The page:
The goal of your surgery is to:

  • cure your condition
  • maintain the ability to have erections
  • minimize side effects
  • minimize pain before, during, and after surgery

Read on to learn more about the types of surgery, risks, and recovery.

The goal of prostate surgery also depends on your condition. For example, the goal of prostate cancer surgery is to remove cancerous tissue. The goal of BPH surgery is to remove prostate tissue and restore the normal flow of urine.

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Questions To Ask Your Doctor Or Nurse

You may find it helpful to keep a note of any questions you have to take to your next appointment.

  • What type of surgery do you recommend for me and why?
  • What type of surgery do you recommend for me? Will you try to do nerve-sparing surgery?
  • How many of these operations have you done and how many do you do each year?
  • Can I see the results of radical prostatectomies youve carried out?
  • What pain relief will I get after the operation?
  • How and when will we know whether the operation has removed all of the cancer?
  • How often will my PSA level be checked?
  • What is the chance of needing further treatment after surgery?
  • What is the risk of having urinary problems or erection problems and what support can you offer me?

Uk Guidelines For Keyhole Surgery

The National Institute for Health and Care Excellence has guidelines for keyhole surgery. These state that surgeons can use it to remove cancer of the prostate but they must:

  • tell people having the surgery about the risks and benefits
  • monitor people closely
  • collect information about any problems people have and report on them

Researchers are looking into whether keyhole surgery is as good as open surgery.

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The Morning Of Your Surgery

Instructions for drinking before your surgery

You can drink a total of 12 ounces of water between midnight and 2 hours before your scheduled arrival time. Do not drink anything else.Do not drink anything starting 2 hours before your scheduled arrival time. This includes water.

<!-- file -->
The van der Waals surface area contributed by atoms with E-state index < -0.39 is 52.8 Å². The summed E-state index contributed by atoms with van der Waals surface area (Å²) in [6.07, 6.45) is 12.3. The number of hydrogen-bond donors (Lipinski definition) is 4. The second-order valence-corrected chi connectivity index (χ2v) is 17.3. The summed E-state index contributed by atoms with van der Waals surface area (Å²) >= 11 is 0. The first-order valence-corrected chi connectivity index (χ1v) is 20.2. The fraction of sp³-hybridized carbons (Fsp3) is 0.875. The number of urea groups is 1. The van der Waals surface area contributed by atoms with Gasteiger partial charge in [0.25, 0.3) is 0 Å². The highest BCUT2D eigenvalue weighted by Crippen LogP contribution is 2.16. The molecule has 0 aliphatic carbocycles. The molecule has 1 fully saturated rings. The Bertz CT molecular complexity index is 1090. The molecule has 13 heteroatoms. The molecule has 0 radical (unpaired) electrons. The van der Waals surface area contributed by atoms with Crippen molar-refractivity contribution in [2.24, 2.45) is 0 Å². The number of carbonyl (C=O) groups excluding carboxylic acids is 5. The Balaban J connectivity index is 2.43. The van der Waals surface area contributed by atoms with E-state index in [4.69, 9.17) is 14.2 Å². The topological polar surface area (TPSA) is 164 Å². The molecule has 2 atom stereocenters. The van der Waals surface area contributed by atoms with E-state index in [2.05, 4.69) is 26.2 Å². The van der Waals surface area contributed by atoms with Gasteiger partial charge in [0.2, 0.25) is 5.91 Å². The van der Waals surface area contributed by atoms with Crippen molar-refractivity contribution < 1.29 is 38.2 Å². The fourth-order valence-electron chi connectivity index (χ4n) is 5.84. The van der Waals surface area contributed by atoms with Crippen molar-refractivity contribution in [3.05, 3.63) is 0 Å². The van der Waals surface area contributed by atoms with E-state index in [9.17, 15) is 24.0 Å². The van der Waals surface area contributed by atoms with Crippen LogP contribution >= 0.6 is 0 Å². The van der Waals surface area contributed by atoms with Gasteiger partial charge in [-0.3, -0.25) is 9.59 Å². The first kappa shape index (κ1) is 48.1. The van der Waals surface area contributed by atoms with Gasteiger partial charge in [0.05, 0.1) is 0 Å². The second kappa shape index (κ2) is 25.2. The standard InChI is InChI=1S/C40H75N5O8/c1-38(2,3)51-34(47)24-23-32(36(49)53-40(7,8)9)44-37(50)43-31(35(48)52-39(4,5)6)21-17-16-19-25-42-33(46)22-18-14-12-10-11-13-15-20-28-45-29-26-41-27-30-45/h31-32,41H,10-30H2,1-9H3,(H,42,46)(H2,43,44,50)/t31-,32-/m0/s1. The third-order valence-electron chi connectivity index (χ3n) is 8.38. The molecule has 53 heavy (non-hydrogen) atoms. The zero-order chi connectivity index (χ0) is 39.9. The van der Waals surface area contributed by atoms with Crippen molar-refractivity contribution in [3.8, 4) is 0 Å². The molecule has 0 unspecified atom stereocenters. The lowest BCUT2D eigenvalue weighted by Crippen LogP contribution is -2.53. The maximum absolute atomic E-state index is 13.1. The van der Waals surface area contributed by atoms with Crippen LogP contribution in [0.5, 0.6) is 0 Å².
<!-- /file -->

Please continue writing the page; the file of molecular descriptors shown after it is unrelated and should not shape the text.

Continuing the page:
Take your medications as instructed

If your healthcare provider told you to take certain medications the morning of your surgery, take only those medications with a sip of water. Depending on what medications you take, this may be all, some, or none of your usual morning medications.

Shower with a 4% CHG solution antiseptic skin cleanser

Shower with a 4% CHG solution antiseptic skin cleanser before you leave for the hospital. Use it the same way you did the night before.

Dont put on any lotion, cream, deodorant, makeup, powder, perfume, or cologne after your shower.

Things to remember

  • Wear something comfortable and loose-fitting.
  • If you wear contact lenses, wear your glasses instead. Wearing contact lenses during surgery can damage your eyes.
  • Dont wear any metal objects. Remove all jewelry, including body piercings. The equipment used during your surgery can cause burns if it touches metal.
  • Dont put on any lotion, cream, deodorant, makeup, powder, perfume, or cologne.
  • Leave valuable items at home.

What to bring

Once youre in the hospital

Get dressed for surgery

When its time to change for surgery, youll get a hospital gown, robe, and nonskid socks to wear.

Meet with a nurse

Preparing For A Prostatectomy

Video 08 – Day 3 After Surgery – Mark’s Prostate Cancer Experience

The time between a prostate condition being diagnosed and a prostatectomy being scheduled varies depending on the particular person and the advancement of their specific condition. In cases where a prostatectomy is being carried out because of prostate cancer, there is often an interval of six or more weeks between the diagnosis â which involves taking a biopsy â and the scheduling of the operation. This is to allow any inflammation, that has occurred as a result of the biopsy, to heal.

These actions and forward-planning measures are helpful in preparing to undergo a prostatectomy:

Kegel exercises: Schedule an appointment to learn Kegel exercises before the operation. These strengthen the muscles around the bladder and will assist the process of regaining normal urinary function after the catheter, which is regularly administered after surgery, is removed. They should be practiced before and after prostate surgery.

Hospital stay: A prostatectomy is an inpatient procedure that will require a hospital stay of two to three days, in general, after which it is possible to return home. Preparing for this, logistically and emotionally, will make this period run as smoothly as possible.

These medicines and dietary modifications are helpful preparations for the day before the surgery is due to take place:

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Figure 2 Practice Makes Perfect